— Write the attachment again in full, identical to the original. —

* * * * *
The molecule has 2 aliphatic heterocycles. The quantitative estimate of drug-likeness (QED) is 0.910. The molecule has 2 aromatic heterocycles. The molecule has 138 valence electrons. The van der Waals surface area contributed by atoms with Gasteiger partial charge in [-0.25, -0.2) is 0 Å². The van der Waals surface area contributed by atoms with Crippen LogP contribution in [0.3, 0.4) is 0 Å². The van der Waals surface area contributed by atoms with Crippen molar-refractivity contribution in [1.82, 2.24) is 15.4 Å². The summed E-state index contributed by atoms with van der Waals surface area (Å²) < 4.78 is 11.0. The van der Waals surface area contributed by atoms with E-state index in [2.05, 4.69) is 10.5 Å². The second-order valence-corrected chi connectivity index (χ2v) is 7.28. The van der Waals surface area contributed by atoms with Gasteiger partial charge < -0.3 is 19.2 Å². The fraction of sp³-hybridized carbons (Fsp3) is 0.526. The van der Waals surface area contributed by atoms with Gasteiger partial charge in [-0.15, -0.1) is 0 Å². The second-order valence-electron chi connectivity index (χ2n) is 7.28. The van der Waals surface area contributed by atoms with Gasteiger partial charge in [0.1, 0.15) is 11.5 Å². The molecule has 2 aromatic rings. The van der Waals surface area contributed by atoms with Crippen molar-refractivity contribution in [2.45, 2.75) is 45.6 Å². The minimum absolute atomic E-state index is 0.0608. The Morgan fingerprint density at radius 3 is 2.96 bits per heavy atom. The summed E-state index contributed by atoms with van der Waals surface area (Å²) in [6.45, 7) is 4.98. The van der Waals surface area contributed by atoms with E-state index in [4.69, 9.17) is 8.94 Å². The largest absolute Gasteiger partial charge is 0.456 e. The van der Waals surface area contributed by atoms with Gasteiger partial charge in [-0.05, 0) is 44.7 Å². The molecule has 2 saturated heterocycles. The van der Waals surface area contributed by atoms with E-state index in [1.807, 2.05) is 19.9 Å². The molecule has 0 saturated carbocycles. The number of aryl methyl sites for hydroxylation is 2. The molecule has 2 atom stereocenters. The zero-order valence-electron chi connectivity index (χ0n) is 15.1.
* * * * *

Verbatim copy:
The molecule has 2 aliphatic heterocycles. The quantitative estimate of drug-likeness (QED) is 0.910. The molecule has 2 aromatic heterocycles. The molecule has 138 valence electrons. The van der Waals surface area contributed by atoms with Gasteiger partial charge in [-0.25, -0.2) is 0 Å². The van der Waals surface area contributed by atoms with Crippen LogP contribution in [0.3, 0.4) is 0 Å². The van der Waals surface area contributed by atoms with Crippen molar-refractivity contribution in [1.82, 2.24) is 15.4 Å². The summed E-state index contributed by atoms with van der Waals surface area (Å²) < 4.78 is 11.0. The van der Waals surface area contributed by atoms with E-state index in [2.05, 4.69) is 10.5 Å². The second-order valence-corrected chi connectivity index (χ2v) is 7.28. The van der Waals surface area contributed by atoms with Gasteiger partial charge < -0.3 is 19.2 Å². The fraction of sp³-hybridized carbons (Fsp3) is 0.526. The van der Waals surface area contributed by atoms with Gasteiger partial charge in [-0.15, -0.1) is 0 Å². The second-order valence-electron chi connectivity index (χ2n) is 7.28. The van der Waals surface area contributed by atoms with Gasteiger partial charge in [0.1, 0.15) is 11.5 Å². The molecule has 2 aromatic rings. The van der Waals surface area contributed by atoms with Crippen molar-refractivity contribution in [2.45, 2.75) is 45.6 Å². The minimum absolute atomic E-state index is 0.0608. The Morgan fingerprint density at radius 3 is 2.96 bits per heavy atom. The summed E-state index contributed by atoms with van der Waals surface area (Å²) in [6.45, 7) is 4.98. The van der Waals surface area contributed by atoms with E-state index in [4.69, 9.17) is 8.94 Å². The largest absolute Gasteiger partial charge is 0.456 e. The van der Waals surface area contributed by atoms with Gasteiger partial charge in [-0.05, 0) is 44.7 Å². The molecule has 2 saturated heterocycles. The van der Waals surface area contributed by atoms with E-state index in [1.807, 2.05) is 19.9 Å². The molecule has 0 saturated carbocycles. The number of aryl methyl sites for hydroxylation is 2. The molecule has 2 atom stereocenters. The zero-order valence-electron chi connectivity index (χ0n) is 15.1.